April 15, 2010
By Katherine Bielawa Stamper
“Share a story about a time you felt your social class,” our minister invited.
Silence swept the room. We mined our memories. This was a class on social class — a touchy subject in egalitarian America.
“I remember my mother, a widow, a seamstress with a small dress shop … I remember her nervousness when meeting my future in-laws who were wealthier and more highly educated,” one woman said.
She tearfully recounted her relief when her prospective father-in-law warmly welcomed her mother into the family fold. This daughter of a seamstress would rise to state senator, fiercely advocating for Vermont’s underprivileged in Montpelier’s hallowed halls.
Another classmate, a retiree who qualified for Section 8 — affordable housing — recounted telephoning a senior community in Shelburne to ask if they’d accept his certificate. With monthly fees alone far exceeding his means, he was out of luck. The leafy life care retirement community seemed beyond his reach. He mentioned how some Burlington seniors — poorer ones — felt more comfortable eating meals at the Chittenden Emergency Food Shelf than the senior center. Socioeconomics separates in ways age cannot.
I shared a story from my arrival in Vermont in 1991. Hired as an associate director at a Vermont higher education institution, I was trained by my predecessor, a confident graduate of an elite college. The state college I worked my way through was definitely “minor league” by comparison. While in her office, she took a call from her father. The half of the conversation I heard went something like this:
“You’re where? New York City?” she laughed. “You’re calling from a limo?” The banter continued as I sat in what would soon be my office.
Long before the proliferation of cell phones, car phones demonstrated extravagance. Call concluded, she turned to me and said, “That was my dad calling from New York. He’s there on business. … What does your father do?”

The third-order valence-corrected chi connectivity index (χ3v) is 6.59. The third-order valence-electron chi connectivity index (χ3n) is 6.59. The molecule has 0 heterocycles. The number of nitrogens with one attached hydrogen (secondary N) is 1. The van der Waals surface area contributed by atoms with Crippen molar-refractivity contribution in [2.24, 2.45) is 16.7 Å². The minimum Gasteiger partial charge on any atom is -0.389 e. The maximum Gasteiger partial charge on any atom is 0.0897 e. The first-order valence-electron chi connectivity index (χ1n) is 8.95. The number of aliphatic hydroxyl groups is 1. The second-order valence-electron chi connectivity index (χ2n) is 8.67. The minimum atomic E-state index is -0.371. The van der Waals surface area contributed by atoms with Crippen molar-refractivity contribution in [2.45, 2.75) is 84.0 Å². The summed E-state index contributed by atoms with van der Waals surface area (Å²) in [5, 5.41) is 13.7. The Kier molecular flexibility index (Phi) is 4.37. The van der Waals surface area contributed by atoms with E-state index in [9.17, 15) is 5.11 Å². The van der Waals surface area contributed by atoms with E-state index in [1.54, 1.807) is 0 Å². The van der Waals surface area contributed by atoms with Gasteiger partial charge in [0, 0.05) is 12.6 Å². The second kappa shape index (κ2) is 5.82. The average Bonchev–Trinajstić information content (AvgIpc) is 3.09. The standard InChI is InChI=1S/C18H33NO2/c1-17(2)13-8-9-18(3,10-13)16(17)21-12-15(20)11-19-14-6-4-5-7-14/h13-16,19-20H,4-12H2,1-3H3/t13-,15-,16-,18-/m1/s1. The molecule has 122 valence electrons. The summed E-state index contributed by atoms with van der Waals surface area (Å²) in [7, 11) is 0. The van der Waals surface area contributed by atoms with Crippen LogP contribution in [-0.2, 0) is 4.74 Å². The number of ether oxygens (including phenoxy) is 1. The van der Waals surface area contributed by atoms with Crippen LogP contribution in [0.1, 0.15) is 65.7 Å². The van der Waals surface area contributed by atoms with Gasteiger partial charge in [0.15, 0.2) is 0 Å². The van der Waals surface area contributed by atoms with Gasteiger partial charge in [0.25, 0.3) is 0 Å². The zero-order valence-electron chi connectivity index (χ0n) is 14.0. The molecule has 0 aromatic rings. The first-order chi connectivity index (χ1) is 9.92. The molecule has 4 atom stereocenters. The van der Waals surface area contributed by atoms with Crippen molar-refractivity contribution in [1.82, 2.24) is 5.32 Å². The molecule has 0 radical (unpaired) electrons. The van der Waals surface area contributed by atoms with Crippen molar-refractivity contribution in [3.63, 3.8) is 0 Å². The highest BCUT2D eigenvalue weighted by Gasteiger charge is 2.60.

A sense of surprise and unease welled up inside me.
“My father is a school custodian,” I said, hesitantly.
“Oh,” she responded, unimpressed, and returned to work conversation.
Did she think less of me because my father’s profession involved mopping floors and cleaning toilets? Did she have a clue what she was asking? I felt angry she’d ask such a question. What did my father’s job have to do with anything? Should I have explained his education was interrupted by war and imprisonment as a teenager in a Nazi slave labor camp? Would she care he came to America a refugee, working two and three jobs to put food on the table? Could she possibly understand he took a janitor job at 64 when the factory closed and my sister, still in college, needed health benefits? Her question made me feel smaller. She played the class card, unmasking my lower status.
My roommate in college was friendly, outgoing and not exactly “academically oriented.” We got along well enough. I lived in the dorm Monday to Friday, travelling home to work on weekends.
Her father, a suited salesman who wore too much cologne, slipped into town periodically. He’d treat her to dinner and drop a thick wad of bills. She gleefully worked through the stash over the next several nights, going out to bars. I might have done the same — if I walked in her sandals.
I was often in our room studying when “Dad” arrived. During one visit, her father cast a glance toward me and asked with a hint of sarcasm, “Kathy, why don’t you go out and have some fun? You study too much.”
My weak response was something about how I had to work in addition to attending school. The door shut behind them. Tears of anger — at his cruelty — rolled down my cheeks as I redirected myself to my schoolwork.
Each Friday, I’d take a bus to a train to a bus to get home to my restaurant job. I’d reverse the jaunt early Monday mornings to get to my on-campus Work Study job before class. Travelling Route 9 near Boston, I passed Wellesley College on my to and fro journey. I often stared at the sign, wondering what it might be like to attend a fancy school like that. Wellesley felt as unattainable as Mars.
It’s human to ask each other questions. It’s a way to get to know someone, to demonstrate interest. It’s also a way — if you’re of a certain persuasion — to assess pedigree, or lack thereof. For folks from socioeconomically disadvantaged circumstances, these can be emotionally loaded questions.
When getting to know others, I am most curious about “the hand” they were dealt in life and what they’ve chosen to do with it. Pedigree has its advantages — but so does a lack, thereof.
Katherine Bielawa Stamper lives in Williston. Reader comments are welcome at LittleDetailsCol@yahoo.com or email@example.com.